Daniel Hernandez, a survivor of the 2011 Tucson mass shooting who was then serving as an intern to Congresswoman Gabrielle Giffords and helped save her life
. "Americans everywhere are calling on our leaders to take meaningful action to reduce gun violence and help save lives. It's time they listen. With 33 people being murdered with guns each and every day in this country, we can no longer afford to sit idly by."
Rates of gun violence in
are higher than in the rest of the country: In 2011,
rate of aggravated assault with firearms was 13 percent higher than the national average, and 25 percent more than in states that require background checks for private handgun sales; in 2010, the rate of women shot to death by intimate partners in
was 29 percent higher than the national average, and 40 percent more than in states that require background checks for private handgun sales; and the number of police officers killed with handguns in the state was nearly double the national rate.
The No More Names tour will provide an opportunity for the
more than 90 percent of Americans
who support background checks to drive home a message to our elected officials that our country needs common-sense gun laws. At each stop, participants will hold rallies with a broad coalition of supporters – including police, survivors, domestic violence prevention advocates, mayors, and other elected officials – to commemorate those we've lost and call on our leaders to stand with the American people on sensible gun policies. They will both applaud senators who voted to support comprehensive and enforceable background checks, and urge those who opposed this measure to take a second look.
States on the tour include:
. For more information, please visit
Evidence demonstrates that background checks help save lives. In states that already require background checks for all handgun sales:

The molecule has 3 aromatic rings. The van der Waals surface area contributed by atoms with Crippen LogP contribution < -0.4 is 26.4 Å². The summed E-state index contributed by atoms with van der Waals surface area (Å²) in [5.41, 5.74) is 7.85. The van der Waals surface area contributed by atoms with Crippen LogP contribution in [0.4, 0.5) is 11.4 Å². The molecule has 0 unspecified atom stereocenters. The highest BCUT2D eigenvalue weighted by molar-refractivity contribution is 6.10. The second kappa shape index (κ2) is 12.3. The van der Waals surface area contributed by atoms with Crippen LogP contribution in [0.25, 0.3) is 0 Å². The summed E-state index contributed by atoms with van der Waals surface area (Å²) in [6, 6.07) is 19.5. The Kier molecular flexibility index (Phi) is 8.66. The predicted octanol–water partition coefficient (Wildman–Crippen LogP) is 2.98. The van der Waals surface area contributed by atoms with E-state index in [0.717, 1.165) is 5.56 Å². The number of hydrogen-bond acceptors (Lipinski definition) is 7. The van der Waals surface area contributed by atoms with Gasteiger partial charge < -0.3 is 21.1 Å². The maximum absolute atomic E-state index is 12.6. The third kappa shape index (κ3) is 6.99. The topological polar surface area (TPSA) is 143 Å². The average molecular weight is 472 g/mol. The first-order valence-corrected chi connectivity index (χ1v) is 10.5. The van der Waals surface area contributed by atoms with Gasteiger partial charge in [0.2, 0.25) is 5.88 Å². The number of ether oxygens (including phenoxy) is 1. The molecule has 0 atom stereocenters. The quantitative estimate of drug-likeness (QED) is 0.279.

About Mayors Against Illegal Guns
- Gun trafficking was 48 percent lower than in states that fail to require background checks for all handgun sales.
- The rate of women murdered by an intimate partner with a gun was 38 percent lower than in other states, while the rate murdered by other means was nearly identical.
- The firearm suicide rate was 49 percent lower than in other states, even though people committed suicide in other ways at almost precisely the same rate.
- Thirty-nine percent fewer law enforcement officers were shot to death with handguns.
Since its creation in
, Mayors Against Illegal Guns has grown from 15 members to more than 950 mayors from across the country. We have more than 1.5 million grassroots supporters, making us the largest gun violence prevention advocacy organization in the country. The bipartisan coalition, co-chaired by
New York City
, has united the nation's mayors around these common goals: protecting communities by holding gun offenders accountable; demanding access to crime gun trace data that is critical to law enforcement efforts to combat gun trafficking; and working with legislators to fix weaknesses and loopholes in the law that make it far too easy for criminals and other dangerous people to get guns. Learn more at
 Federal Bureau of Investigation. Uniform Crime Reports. 2011. Available at:
 U.S. Department of Justice, Federal Bureau of Investigation, Supplementary Homicide Reports, 2011. Available at
. Florida Department of Law Enforcement. Supplementary Homicide Report. 2010. Excludes
due to incomplete data.  Federal Bureau of Investigation, 2001-2011. Law enforcement killed with handguns that were not their own. 
, "Effects of State-Level Firearm Seller Accountability Policies on Firearm Trafficking," Journal of Urban Health,
.  U.S. Department of Justice, Federal Bureau of Investigation, Supplementary Homicide Reports, 2010.  Centers for Disease Control and Prevention, National Center for Injury Prevention and Control. Web-Based Injury Statistics Query and Reporting System (WISQARS) [online]. (2005) [cited 2012 Dec. 20].  Federal Bureau of Investigation. LEOKA Database, 2001-2011 (Accessed
SOURCE Mayors Against Illegal Guns